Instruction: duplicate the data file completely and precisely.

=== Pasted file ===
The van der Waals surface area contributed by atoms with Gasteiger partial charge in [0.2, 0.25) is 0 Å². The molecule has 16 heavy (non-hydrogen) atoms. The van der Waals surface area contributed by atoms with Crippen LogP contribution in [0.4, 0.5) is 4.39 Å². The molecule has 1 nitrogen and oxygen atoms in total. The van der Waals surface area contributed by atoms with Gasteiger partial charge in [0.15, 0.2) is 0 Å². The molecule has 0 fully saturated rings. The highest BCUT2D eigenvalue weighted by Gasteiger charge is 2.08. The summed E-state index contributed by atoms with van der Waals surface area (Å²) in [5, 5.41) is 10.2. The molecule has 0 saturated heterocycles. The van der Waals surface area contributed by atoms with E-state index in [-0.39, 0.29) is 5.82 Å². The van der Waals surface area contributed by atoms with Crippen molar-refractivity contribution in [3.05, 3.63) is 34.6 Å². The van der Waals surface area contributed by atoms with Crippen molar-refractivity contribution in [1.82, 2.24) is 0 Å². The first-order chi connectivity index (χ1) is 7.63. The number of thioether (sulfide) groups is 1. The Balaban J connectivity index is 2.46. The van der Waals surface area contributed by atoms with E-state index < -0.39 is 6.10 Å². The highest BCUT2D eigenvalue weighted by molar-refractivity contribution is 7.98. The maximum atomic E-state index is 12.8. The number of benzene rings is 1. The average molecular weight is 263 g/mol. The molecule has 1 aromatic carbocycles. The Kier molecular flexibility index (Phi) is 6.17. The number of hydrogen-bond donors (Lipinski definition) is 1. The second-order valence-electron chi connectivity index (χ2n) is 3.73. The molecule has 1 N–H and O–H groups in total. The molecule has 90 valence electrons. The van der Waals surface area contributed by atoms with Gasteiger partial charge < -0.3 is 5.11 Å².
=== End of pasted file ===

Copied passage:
The van der Waals surface area contributed by atoms with Gasteiger partial charge in [0.2, 0.25) is 0 Å². The molecule has 16 heavy (non-hydrogen) atoms. The van der Waals surface area contributed by atoms with Crippen LogP contribution in [0.4, 0.5) is 4.39 Å². The molecule has 1 nitrogen and oxygen atoms in total. The van der Waals surface area contributed by atoms with Gasteiger partial charge in [0.15, 0.2) is 0 Å². The molecule has 0 fully saturated rings. The highest BCUT2D eigenvalue weighted by Gasteiger charge is 2.08. The summed E-state index contributed by atoms with van der Waals surface area (Å²) in [5, 5.41) is 10.2. The molecule has 0 saturated heterocycles. The van der Waals surface area contributed by atoms with E-state index in [-0.39, 0.29) is 5.82 Å². The van der Waals surface area contributed by atoms with Crippen molar-refractivity contribution in [3.05, 3.63) is 34.6 Å². The van der Waals surface area contributed by atoms with Crippen molar-refractivity contribution in [1.82, 2.24) is 0 Å². The first-order chi connectivity index (χ1) is 7.63. The number of thioether (sulfide) groups is 1. The Balaban J connectivity index is 2.46. The van der Waals surface area contributed by atoms with E-state index < -0.39 is 6.10 Å². The highest BCUT2D eigenvalue weighted by molar-refractivity contribution is 7.98. The maximum atomic E-state index is 12.8. The number of benzene rings is 1. The average molecular weight is 263 g/mol. The molecule has 1 aromatic carbocycles. The Kier molecular flexibility index (Phi) is 6.17. The number of hydrogen-bond donors (Lipinski definition) is 1. The second-order valence-electron chi connectivity index (χ2n) is 3.73. The molecule has 1 N–H and O–H groups in total. The molecule has 90 valence electrons. The van der Waals surface area contributed by atoms with Gasteiger partial charge < -0.3 is 5.11 Å².